Upon encountering my first edition of EVO, I knew that I was holding something very special in my hands. It was so much further out than anything I had ever read that I had to laugh. EVO was really funny. It was also really serious. The zeitgeist of the ‘60s made you want to laugh and made you want to cry. The horrors of the war and of the social issues of the time brought the preciousness of each and every moment home and offered liberation to those of us who were receptive to embracing new values and rejecting stale dogma. Alternative thinking was encouraged. EVO was nothing if not alternative.

If you lived in or had connections to New York City, and you wanted to know what was happening, you read The Other. If you wanted to know who was playing at the Fillmore East, you read The Other. If you wanted to know what was going on in Tompkins Square Park, you read The Other. If you were interested in the latest incarnation of any of the many movements of the moment, you read The Other. If you had been exposed to Underground Comix and needed a weekly fix, you read The Other.

The Kingdom of Heaven is Within You
The Kingdom of Heaven is Within You

Ah, the Comix . It was in the pages of EVO that I was first exposed to the brilliance, hilarity, tastelessness, and anything-goes aesthetic of R. Crumb, S. Clay Wilson, Spain Rodriguez, Kim Deitch , Victor Moscoso, Skip Williamson, Art Spiegelman and Gilbert Shelton (attention students: this partial list of names is there for you to further research. I promise that you will be rewarded with gut-splitting laughs and profound insights into the era. Or you may be totally appalled).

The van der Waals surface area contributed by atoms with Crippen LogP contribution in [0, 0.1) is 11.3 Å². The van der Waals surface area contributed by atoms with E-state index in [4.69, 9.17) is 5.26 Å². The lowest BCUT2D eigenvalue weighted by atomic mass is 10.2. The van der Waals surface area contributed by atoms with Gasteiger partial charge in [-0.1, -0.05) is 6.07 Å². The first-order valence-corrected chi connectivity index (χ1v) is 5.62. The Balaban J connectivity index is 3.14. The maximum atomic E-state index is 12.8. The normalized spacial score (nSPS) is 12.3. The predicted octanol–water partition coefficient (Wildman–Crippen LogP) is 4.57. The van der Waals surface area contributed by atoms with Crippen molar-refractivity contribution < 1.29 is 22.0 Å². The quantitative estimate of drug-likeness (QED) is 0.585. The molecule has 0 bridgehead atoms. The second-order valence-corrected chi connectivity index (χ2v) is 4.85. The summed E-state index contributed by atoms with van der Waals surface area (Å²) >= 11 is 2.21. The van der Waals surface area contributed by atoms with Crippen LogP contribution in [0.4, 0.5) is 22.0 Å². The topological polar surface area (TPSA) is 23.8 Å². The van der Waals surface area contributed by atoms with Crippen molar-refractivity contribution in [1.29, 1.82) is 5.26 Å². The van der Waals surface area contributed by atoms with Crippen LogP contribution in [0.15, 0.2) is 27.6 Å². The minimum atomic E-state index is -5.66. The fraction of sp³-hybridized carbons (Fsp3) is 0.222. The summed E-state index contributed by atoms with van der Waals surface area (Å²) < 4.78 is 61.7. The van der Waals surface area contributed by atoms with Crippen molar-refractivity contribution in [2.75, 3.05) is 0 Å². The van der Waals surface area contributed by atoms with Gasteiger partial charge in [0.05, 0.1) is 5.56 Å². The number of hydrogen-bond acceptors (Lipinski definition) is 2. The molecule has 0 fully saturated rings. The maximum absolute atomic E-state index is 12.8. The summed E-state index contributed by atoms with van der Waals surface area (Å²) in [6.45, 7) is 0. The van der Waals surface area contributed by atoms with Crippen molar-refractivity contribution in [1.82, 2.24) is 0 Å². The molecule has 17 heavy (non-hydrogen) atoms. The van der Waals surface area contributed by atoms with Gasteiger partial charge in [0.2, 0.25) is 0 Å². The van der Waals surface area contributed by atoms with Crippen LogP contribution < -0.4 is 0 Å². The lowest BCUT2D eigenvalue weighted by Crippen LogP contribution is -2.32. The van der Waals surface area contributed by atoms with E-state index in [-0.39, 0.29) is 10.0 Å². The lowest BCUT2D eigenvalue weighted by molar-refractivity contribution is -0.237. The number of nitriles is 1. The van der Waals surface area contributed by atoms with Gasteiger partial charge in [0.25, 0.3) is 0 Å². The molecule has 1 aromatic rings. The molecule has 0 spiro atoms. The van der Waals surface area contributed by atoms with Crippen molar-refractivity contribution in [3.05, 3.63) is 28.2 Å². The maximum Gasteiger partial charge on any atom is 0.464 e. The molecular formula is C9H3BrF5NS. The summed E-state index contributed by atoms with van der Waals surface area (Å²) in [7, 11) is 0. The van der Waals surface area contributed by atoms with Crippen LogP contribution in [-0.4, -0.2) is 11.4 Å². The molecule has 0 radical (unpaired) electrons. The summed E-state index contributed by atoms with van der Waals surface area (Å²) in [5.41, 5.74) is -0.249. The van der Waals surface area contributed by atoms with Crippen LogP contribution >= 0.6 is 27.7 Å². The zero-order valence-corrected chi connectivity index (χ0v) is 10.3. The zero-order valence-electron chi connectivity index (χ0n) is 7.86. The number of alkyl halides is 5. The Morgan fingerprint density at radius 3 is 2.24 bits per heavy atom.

EVO was the gateway drug that led directly to the doors of the St. Mark’s Bookshop and the Peace Eye Bookstore. EVO got me hooked, and I would make regular trips to those wonderful institutions for the next installment of Zap Comix and Gotham Blimp Works. My favorite of the genre was John Thompson’s “The Kingdom of Heaven Is Within You Comix.” It was in pastiche form with illustrations and captions provided by the likes of Allen Ginsberg , Ed Sanders , R. Crumb, Spain Rodriguez, Kim Deitch and others. It was high art. It was deeply spiritual. It was psychedelic. I will always think fondly of the antics of R. Crumb’s holy man from Afghanistan, Mr. Natural, and his clueless acolyte, Flakey Foont.